The latest edition of Communication, the members magazine of the National Autistic Society contains two interesting articles on genetic research.
GENE GENIE by Professor Anthony Bailey
The first article, by Professor Anthony Bailey of Oxford University’s Autism Research Unit, seeks to summarize recent developments in genetic research. Considering the complexity of the subject and the nature of his audience (mainly parent members of the NAS like myself with no specialist scientific training) he does a remarkable job in under a 1000 words. I find that those experts who can write coherent and concise accounts of their work for a lay audience are usually the ones with the soundest grasp of their subject matter. Professor Bailey is no exception.
He starts by emphasizing how little we know. This cannot be stressed too much. There have been a spate of recent reports in which journalists, and some scientists who ought to know better, have hyped up the latest genetic “breakthroughs” as harbingers of an imminent cure. But all we have so far are “candidate” genes. This is not to diminish the work of the scientists involved. Genetic research has been marked by a massive collaboration of scientific and funding institutions. It is detailed and difficult work that is only now beginning to accelerate with access to improved technology.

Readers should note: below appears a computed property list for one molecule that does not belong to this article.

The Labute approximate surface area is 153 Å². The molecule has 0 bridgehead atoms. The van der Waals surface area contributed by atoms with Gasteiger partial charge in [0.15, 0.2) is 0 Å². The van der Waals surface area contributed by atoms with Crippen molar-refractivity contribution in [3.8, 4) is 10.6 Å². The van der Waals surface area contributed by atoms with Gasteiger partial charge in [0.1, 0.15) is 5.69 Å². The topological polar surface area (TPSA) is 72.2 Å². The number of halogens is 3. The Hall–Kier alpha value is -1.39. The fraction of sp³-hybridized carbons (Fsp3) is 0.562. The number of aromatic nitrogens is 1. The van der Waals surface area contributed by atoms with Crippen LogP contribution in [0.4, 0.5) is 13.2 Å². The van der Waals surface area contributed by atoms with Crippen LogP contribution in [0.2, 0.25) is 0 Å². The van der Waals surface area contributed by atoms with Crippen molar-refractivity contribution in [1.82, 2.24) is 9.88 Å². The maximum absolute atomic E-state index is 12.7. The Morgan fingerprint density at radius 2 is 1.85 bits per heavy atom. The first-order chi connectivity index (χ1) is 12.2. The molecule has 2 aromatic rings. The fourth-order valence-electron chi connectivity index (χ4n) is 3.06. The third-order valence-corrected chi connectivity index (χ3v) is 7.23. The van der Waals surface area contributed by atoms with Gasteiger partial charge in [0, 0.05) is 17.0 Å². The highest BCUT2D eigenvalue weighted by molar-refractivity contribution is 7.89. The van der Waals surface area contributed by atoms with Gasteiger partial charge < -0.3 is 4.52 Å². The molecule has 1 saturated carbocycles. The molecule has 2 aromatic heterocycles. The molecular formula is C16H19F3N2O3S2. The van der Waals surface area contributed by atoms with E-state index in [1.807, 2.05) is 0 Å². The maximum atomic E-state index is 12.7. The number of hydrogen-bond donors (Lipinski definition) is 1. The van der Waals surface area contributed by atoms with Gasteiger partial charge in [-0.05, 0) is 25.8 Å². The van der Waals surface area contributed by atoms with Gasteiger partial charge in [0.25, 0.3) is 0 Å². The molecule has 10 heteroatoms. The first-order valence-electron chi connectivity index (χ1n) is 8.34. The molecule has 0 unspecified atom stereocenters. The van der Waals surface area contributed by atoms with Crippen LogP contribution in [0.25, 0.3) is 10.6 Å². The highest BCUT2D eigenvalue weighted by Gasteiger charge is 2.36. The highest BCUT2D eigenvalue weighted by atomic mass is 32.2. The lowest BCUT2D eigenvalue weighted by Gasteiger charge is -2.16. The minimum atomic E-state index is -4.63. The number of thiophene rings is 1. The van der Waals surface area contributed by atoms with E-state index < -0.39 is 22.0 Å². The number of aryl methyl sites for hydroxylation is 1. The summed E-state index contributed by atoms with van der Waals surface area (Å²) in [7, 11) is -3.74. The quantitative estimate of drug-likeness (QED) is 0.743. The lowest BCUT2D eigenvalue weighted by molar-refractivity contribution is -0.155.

The most likely candidates are genes on the long arm of chromosome 7 and on chromosome 2. Again, caution is necessary. These are not genes for autism. They are potential genes for autism susceptibility. There is no single gene for autism. According to Professor Bailey, “the risk of developing autism seems to be conferred by the interaction between at least 3 or 4 genes (and possibly many more) and there were no clues as to what these genes might code for.”
When a gene is finally identified scientists will still want to learn more about what it does, when it is expressed and which other genes it interacts with. They will also try and identify the environmental factors at work. These factors need not be “known neurotoxins.” They may be neutral or even beneficial in the absence of particular genetic combinations.
[OK I realize that some of my readers may regard autism as a beneficial outcome. I look forward to your comments so that we can explore the nuances of meaning around accepting autism and welcoming autism.]
Our knowledge of genetic factors in autism leans heavily on work with families where more than one sibling is affected. The evidence from twin studies is that autism is a highly heritable condition. So it makes sense to look at families where this is most obviously the case when seeking the genetic causes of autism. But many parents who read Professor Bailey’s article will have no obvious genetic traits of autism in their families. A new study may help to explain this. Dr Michael Wigler is a molecular geneticist at Cold Spring Harbor Laboraory in New York and he has just published a pilot study suggesting that spontaneous mutations in the parents’ sperm or egg cells may be the cause of autism in a majority of cases. Prometheus discusses this in more detail on his blog, Photon in the Darkness, and provides a link to Dr Wigler’s paper.
This all goes to show how complex the science is. It is increasingly unlikely that we will find a simple genetic cause or even a simple genetic predisposition that relies on an obvious and preventable environmental trigger for autism. I am fascinated by the science of autism but it is not going to provide any immediate answers or easy fixes. Social policy will have a greater impact on the quality of life for autistic people in the foreseeable future. This is why public attitudes to autism are so important – a point addressed in the second article.